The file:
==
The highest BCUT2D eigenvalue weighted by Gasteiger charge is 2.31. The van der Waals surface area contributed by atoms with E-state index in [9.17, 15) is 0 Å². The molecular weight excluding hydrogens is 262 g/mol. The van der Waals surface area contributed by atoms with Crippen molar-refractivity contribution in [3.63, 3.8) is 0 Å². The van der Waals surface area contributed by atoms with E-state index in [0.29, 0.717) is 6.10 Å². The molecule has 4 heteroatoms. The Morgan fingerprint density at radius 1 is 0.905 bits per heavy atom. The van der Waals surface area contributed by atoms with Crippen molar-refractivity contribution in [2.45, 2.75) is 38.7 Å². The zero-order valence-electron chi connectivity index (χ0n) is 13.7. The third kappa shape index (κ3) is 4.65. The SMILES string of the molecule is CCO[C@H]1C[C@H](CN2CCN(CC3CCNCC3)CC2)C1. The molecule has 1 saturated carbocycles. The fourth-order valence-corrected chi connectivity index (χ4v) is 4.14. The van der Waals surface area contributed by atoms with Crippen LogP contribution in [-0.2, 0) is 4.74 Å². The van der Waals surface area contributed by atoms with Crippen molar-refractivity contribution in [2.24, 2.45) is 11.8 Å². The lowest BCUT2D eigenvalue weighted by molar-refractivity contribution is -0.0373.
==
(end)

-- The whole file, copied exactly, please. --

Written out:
The highest BCUT2D eigenvalue weighted by Gasteiger charge is 2.31. The van der Waals surface area contributed by atoms with E-state index in [9.17, 15) is 0 Å². The molecular weight excluding hydrogens is 262 g/mol. The van der Waals surface area contributed by atoms with Crippen molar-refractivity contribution in [3.63, 3.8) is 0 Å². The van der Waals surface area contributed by atoms with E-state index in [0.29, 0.717) is 6.10 Å². The molecule has 4 heteroatoms. The Morgan fingerprint density at radius 1 is 0.905 bits per heavy atom. The van der Waals surface area contributed by atoms with Crippen molar-refractivity contribution in [2.45, 2.75) is 38.7 Å². The zero-order valence-electron chi connectivity index (χ0n) is 13.7. The third kappa shape index (κ3) is 4.65. The SMILES string of the molecule is CCO[C@H]1C[C@H](CN2CCN(CC3CCNCC3)CC2)C1. The molecule has 1 saturated carbocycles. The fourth-order valence-corrected chi connectivity index (χ4v) is 4.14. The van der Waals surface area contributed by atoms with Crippen LogP contribution in [-0.2, 0) is 4.74 Å². The van der Waals surface area contributed by atoms with Crippen molar-refractivity contribution in [2.24, 2.45) is 11.8 Å². The lowest BCUT2D eigenvalue weighted by molar-refractivity contribution is -0.0373.